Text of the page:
General (ret.) Vladimir Dvorkin, today a well-known strategic- and intermediate-range nuclear missile expert, had advised the Soviet military/political leadership and then-president Mikhail Gorbachev during the negotiations that led to the INF and START-1 arms control treaties, which ended the Cold War and facilitated the scrapping of thousands of nuclear missiles and warheads in an unprecedented disarmament drive. Dvorkin helped negotiate the removal from Europe of US Pershing-2 intermediate-range ballistic missiles and Tomahawk land-based nuclear cruise missiles. The Pershing-2s were most dreaded by the Kremlin leaders and top military brass because of their brief—several minutes—flying time from Germany and the deadly accuracy of their maneuverable, self-guided warheads. Moscow feared the Pershing-2 warheads could kill the Soviet military/political leadership in a co-called decapitation strike before these authorities could evacuate the capital in case of war. Dvorkin previously denounced attacks on the validity of the INF; but after the latest Geneva consultations, he has acknowledged, “There are practically no chances left to salvage the INF.” The US does not believe Russian assurances, but according to Dvorkin, no one will rush to deploy new missiles as the INF becomes defunct. Russia may threaten to deploy “adequate measures,” but should not act first so as to not destabilize the situation in Europe, while the US does not actually need new land-based missiles (Militarynews.ru, January 17, 2019).
Russian officials, from Putin on down, continue to say they want to avoid a costly arms race. However, such statements do not reflect reality. According to the chairperson of the Duma defense industry commission, Vladimir Gutenev, Russia has managed to restore its Cold War–era military/industrial and scientific potential and is “today number one in electronic warfare, hypersonics and other advanced weapon systems.” In response to the US “suspension of the INF,” Russia could deploy weapons that “would surpass those scrapped in the 1980s after the signing of INF.” In particular, Gutenev mentioned the possible deployment of a land-based Kalibr-M cruise missile (Militarynews.ru, January 16, 2019). The Kalibr-M is a modernized version of the sea-based Kalibr-NK and the submarine-launched Kalibr-PL cruise missiles. It is reportedly bigger than the previously deployed Kalibr-class missiles—it carries more fuel, giving it an extended range of some 4,500 km, and it has a one-ton (two times bigger) warhead payload (TASS, January 8, 2019).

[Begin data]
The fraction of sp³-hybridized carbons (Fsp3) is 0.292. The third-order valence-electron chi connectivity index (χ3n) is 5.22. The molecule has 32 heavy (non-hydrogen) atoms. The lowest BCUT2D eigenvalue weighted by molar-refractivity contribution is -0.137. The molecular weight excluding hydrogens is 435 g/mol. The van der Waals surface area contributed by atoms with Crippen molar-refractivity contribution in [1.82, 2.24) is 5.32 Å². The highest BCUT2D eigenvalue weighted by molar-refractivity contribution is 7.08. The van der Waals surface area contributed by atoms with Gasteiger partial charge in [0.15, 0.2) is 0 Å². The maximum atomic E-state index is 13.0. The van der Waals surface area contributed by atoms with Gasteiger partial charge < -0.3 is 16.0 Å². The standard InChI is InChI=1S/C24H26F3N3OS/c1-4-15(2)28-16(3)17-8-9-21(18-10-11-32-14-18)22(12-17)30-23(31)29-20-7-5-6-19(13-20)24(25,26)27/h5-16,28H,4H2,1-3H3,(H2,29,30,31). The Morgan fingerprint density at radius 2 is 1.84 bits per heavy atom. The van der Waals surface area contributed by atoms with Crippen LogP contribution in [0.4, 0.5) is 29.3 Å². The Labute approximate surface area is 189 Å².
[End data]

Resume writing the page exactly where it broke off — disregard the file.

The enhanced Kalibr-M could be fitted on new bigger frigates and Yasen-class nuclear-powered attack submarines. But its mass deployment on truck launchers would be much cheaper than on ships or submarines. The Russian military would see a clear incentive to deploy such land-based weapons that would not only cover all of Europe, but also parts of Asia and North America, if deployed in the Russian Far East. Russian experts and officials have been increasingly assertive, implying that the new generation of nuclear superweapons announced by Putin has propelled Moscow into the position of a military world leader capable of imposing a new world order. Meanwhile, the Russians say, the West is mired in decay and disarray as internal squabbles and conflicts consume the US, the United Kingdom, France and others.
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Photo source: Kalibr-M land-based launcher (Source: army-news.ru) photo image uploaded in the original article by The Jamestown Foundation.